How much should I ask for kayak?

I have two 16’ sea kayaks that I want to sell along with 2 Werner paddles. I don’t know how much to ask for them either as a pair or individually.

Kayak 1: 16’ perception captiva with rudder & dry storage in both front & back.

Kayak 2: 16’ chinook aqua terra with rudder & dry storage in front & back.

Have been gently used & stored inside. I just want to sell them because they are too difficult for me to transport.

search google for what others
are asking on craigslist. for example:

“perception captiva”

also search ended auctions on ebay.

That’s so subjective that it’s not an exact science. Depends on demand in your area for that type of kayak and how much competition you may have for similar models. I have bought and sold many touring kayaks. My first action before listing one on Craigslist is to thoroughly check what boats are currently posted in my area and what might be comparable. I watch the listings for at least a week and see what seems to be selling and what is not. If there are boats similar to what I plan to post that have obviously been listed for many weeks without a sale that gives me a good notion of what could be too high a price or a type of kayak that is not going to find much local demand.

Since Perception stopped making the Aquaterra line in the 1990’s your Chinook is pretty old, even if it has been well cared for. I’ve bought (or helped others buy) 3 vintage Aquaterra’s over the years, a battered Chinook (with broken seat and some oil canning for $75), a nearly mint Scimitar for $325 and a Sea Lion in pretty good shape for $400. These were decent bargains for the price. I would not have paid $500 for the Scimitar or the Sea Lion, though. Newer boats are usually obtainable once you hit that price point.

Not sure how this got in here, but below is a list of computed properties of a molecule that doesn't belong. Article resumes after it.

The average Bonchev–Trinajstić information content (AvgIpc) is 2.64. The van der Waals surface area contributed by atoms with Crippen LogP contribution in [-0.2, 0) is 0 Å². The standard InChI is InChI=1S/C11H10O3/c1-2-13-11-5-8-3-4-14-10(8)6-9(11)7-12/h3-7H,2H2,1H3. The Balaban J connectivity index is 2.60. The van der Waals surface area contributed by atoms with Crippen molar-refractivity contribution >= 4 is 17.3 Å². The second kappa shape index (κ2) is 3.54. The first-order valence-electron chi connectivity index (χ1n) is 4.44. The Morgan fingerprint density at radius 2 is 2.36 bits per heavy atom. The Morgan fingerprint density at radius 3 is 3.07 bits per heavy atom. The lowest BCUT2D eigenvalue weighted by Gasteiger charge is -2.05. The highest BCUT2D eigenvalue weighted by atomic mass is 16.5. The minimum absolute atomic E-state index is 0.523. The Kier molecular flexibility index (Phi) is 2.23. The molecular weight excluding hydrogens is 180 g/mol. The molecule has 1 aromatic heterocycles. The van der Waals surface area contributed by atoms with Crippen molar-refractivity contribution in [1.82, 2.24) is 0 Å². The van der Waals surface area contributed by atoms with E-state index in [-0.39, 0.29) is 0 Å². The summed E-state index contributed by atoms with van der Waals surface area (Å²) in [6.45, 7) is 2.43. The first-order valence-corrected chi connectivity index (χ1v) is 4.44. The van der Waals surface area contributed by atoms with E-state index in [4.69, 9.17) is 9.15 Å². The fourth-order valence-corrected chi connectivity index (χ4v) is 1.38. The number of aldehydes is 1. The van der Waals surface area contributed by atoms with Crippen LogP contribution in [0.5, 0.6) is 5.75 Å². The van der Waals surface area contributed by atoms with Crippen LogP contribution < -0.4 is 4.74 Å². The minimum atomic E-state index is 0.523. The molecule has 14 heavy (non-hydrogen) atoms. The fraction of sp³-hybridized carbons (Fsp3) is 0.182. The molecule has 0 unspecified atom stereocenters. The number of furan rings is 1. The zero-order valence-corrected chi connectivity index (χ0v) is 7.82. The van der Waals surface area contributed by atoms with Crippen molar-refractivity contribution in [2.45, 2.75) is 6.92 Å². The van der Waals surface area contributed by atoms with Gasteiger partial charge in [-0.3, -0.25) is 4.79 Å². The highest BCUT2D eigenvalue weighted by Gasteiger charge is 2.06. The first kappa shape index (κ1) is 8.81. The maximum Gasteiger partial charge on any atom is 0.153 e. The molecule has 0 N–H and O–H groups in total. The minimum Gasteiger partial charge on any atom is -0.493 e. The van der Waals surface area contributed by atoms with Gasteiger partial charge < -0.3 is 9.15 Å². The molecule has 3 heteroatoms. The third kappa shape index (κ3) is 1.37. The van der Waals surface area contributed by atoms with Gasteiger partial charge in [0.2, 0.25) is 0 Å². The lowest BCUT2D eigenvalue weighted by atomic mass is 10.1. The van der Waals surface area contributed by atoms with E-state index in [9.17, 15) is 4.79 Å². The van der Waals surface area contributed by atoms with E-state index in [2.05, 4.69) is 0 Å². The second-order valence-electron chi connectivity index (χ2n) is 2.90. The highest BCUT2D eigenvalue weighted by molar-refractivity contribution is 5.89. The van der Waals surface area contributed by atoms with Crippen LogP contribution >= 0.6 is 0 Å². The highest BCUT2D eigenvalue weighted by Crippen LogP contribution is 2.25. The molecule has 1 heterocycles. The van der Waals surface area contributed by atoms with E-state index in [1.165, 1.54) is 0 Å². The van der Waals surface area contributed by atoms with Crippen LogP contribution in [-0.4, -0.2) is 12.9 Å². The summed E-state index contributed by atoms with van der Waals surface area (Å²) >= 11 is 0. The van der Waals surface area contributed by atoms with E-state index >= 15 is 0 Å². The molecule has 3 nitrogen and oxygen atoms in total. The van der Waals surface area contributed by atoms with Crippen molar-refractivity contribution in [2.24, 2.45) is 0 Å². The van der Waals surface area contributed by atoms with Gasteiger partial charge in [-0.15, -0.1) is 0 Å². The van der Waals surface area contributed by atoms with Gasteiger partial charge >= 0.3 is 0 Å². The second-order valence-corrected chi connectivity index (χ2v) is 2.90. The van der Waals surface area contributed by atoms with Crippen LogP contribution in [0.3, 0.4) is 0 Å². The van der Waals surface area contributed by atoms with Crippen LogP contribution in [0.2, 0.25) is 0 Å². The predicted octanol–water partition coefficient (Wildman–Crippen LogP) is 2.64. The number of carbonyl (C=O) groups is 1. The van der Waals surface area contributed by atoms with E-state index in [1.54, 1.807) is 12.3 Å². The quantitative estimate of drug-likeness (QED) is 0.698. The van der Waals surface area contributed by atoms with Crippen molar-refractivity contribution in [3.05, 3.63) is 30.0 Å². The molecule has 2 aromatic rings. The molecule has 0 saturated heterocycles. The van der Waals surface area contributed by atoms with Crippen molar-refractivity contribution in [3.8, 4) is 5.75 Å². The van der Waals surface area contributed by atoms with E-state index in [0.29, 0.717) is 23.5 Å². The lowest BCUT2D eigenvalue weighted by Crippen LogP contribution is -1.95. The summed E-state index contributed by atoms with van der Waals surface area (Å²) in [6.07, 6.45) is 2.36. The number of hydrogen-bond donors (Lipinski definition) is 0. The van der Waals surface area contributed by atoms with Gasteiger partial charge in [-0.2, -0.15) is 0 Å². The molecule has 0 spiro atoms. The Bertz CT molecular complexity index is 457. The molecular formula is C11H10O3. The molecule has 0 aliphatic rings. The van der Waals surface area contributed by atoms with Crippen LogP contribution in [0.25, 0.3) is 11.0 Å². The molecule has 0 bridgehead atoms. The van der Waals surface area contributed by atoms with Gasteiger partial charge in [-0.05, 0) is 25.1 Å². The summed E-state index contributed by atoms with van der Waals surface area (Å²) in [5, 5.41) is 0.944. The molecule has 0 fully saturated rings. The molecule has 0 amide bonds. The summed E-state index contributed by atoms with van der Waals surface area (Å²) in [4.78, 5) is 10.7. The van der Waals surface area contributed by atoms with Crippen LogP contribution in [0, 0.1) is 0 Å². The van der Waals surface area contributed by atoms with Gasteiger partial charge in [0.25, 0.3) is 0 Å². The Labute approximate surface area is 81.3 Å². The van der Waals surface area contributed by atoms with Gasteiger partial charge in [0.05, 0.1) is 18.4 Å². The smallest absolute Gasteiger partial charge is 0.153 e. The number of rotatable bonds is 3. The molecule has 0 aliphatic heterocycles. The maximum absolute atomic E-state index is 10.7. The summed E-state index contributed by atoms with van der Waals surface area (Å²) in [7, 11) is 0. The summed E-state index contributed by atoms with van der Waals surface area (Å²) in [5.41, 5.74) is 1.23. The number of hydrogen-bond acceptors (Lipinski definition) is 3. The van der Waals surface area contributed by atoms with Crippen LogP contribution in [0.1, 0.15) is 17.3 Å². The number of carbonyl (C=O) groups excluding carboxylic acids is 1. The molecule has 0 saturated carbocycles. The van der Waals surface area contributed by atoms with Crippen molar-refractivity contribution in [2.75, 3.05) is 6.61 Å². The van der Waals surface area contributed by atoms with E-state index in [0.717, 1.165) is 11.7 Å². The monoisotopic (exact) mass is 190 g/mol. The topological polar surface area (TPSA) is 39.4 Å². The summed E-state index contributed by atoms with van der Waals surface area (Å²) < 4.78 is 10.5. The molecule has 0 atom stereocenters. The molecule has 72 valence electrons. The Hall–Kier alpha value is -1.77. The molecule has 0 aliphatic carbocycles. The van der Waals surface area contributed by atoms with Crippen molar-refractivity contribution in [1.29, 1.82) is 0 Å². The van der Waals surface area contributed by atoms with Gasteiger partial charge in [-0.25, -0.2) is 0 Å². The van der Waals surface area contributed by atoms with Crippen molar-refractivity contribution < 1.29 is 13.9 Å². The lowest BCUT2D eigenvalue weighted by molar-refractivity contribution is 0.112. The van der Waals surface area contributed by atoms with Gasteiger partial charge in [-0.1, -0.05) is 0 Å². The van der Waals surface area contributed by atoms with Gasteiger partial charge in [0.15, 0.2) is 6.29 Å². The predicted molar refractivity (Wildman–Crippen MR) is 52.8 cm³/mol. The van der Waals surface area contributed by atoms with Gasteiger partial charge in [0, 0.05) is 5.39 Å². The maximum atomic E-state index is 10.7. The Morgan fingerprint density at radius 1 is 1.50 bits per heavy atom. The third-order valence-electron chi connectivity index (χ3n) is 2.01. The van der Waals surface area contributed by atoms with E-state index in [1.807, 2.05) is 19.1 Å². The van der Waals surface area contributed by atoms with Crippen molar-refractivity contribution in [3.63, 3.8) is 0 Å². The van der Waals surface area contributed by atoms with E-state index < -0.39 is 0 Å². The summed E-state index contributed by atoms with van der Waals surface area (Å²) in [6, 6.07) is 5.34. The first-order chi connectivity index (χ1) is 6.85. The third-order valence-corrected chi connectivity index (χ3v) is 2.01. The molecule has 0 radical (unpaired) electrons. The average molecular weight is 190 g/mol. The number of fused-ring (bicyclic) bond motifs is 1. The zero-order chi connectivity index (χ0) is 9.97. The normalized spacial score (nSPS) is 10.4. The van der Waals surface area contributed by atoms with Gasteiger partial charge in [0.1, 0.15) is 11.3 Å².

SInce the Captiva is newer than the Chinook (from my understanding they are very similar and the Captiva replaced the Chinook when Perception restored their touring kayaks to the Perception line) it might command a somewhat higher price. In my neck of the woods you might get $350 for the Chinook and $400 for the Captiva, boats only. If the paddles are basic, like a Skagit which runs around $120, you could add $50 to $75 for the paddles. When I have a pair of kayaks for sale I will usually discount the pair by $100 off the separate prices. It’s a time-consuming pain to show kayaks to buyers so it’s worth it to have one buyer take them both. One drawback selling them as a pair is that both are fairly high volume and whenever I have sold a pair it has been to a man/woman couple who needed a smaller boat for the woman. But for a couple or some friends looking for kayaks for overnight tripping I think they would be a desirable package.

In my inland area there is less demand for touring kayaks than for whitewater and rec boat so you might get a better price if you are in a coastal area or near the Great Lakes.

What it comes down to is whatever somebody who wants that kind of boat is willing to pay. It’s what THEY think the boat is worth, not what you hope to get for it. I try to remember that when I price anything. Hitting the sweet spot in selling stuff is tricky. If you go too low to enable a quick turnaround you can get swamped with people in a sort of “bidding war” that makes arranging appointments a real headache. I’ve had prospective buyers scream obscenities at me on the phone for refusing to “hold” an item for sale that I have posted for a bargain price because they can’t get off work right away (or whatever excuse they have). First to come with the cash and a car to haul it away gets the goods has to be your operating principle.

And be prepared for scam responses from supposed “buyers” who are allegedly “out of town” but will have their “agent” or “friend” come by with a certified check to “arrange shipping.” I get one or more of these scams targeting me any time I post anything on CL over $100.